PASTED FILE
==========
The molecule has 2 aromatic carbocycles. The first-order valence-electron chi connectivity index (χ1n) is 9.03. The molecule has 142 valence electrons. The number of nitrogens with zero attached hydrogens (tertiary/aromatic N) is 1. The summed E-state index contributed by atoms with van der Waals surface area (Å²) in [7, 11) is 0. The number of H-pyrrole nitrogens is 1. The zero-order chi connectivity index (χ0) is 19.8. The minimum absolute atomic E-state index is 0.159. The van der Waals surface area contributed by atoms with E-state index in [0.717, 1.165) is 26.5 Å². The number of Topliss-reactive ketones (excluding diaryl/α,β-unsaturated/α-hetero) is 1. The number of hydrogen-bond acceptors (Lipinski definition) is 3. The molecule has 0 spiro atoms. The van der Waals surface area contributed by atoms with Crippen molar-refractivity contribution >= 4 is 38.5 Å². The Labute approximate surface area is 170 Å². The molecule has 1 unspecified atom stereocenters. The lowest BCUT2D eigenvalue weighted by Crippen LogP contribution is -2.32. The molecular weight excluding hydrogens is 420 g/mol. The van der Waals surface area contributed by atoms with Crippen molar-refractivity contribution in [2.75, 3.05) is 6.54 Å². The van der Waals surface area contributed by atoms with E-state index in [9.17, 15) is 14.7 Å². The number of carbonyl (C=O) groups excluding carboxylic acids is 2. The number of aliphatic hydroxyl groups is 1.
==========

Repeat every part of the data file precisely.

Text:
The molecule has 2 aromatic carbocycles. The first-order valence-electron chi connectivity index (χ1n) is 9.03. The molecule has 142 valence electrons. The number of nitrogens with zero attached hydrogens (tertiary/aromatic N) is 1. The summed E-state index contributed by atoms with van der Waals surface area (Å²) in [7, 11) is 0. The number of H-pyrrole nitrogens is 1. The zero-order chi connectivity index (χ0) is 19.8. The minimum absolute atomic E-state index is 0.159. The van der Waals surface area contributed by atoms with E-state index in [0.717, 1.165) is 26.5 Å². The number of Topliss-reactive ketones (excluding diaryl/α,β-unsaturated/α-hetero) is 1. The number of hydrogen-bond acceptors (Lipinski definition) is 3. The molecule has 0 spiro atoms. The van der Waals surface area contributed by atoms with Crippen molar-refractivity contribution >= 4 is 38.5 Å². The Labute approximate surface area is 170 Å². The molecule has 1 unspecified atom stereocenters. The lowest BCUT2D eigenvalue weighted by Crippen LogP contribution is -2.32. The molecular weight excluding hydrogens is 420 g/mol. The van der Waals surface area contributed by atoms with Crippen molar-refractivity contribution in [2.75, 3.05) is 6.54 Å². The van der Waals surface area contributed by atoms with E-state index in [9.17, 15) is 14.7 Å². The number of carbonyl (C=O) groups excluding carboxylic acids is 2. The number of aliphatic hydroxyl groups is 1.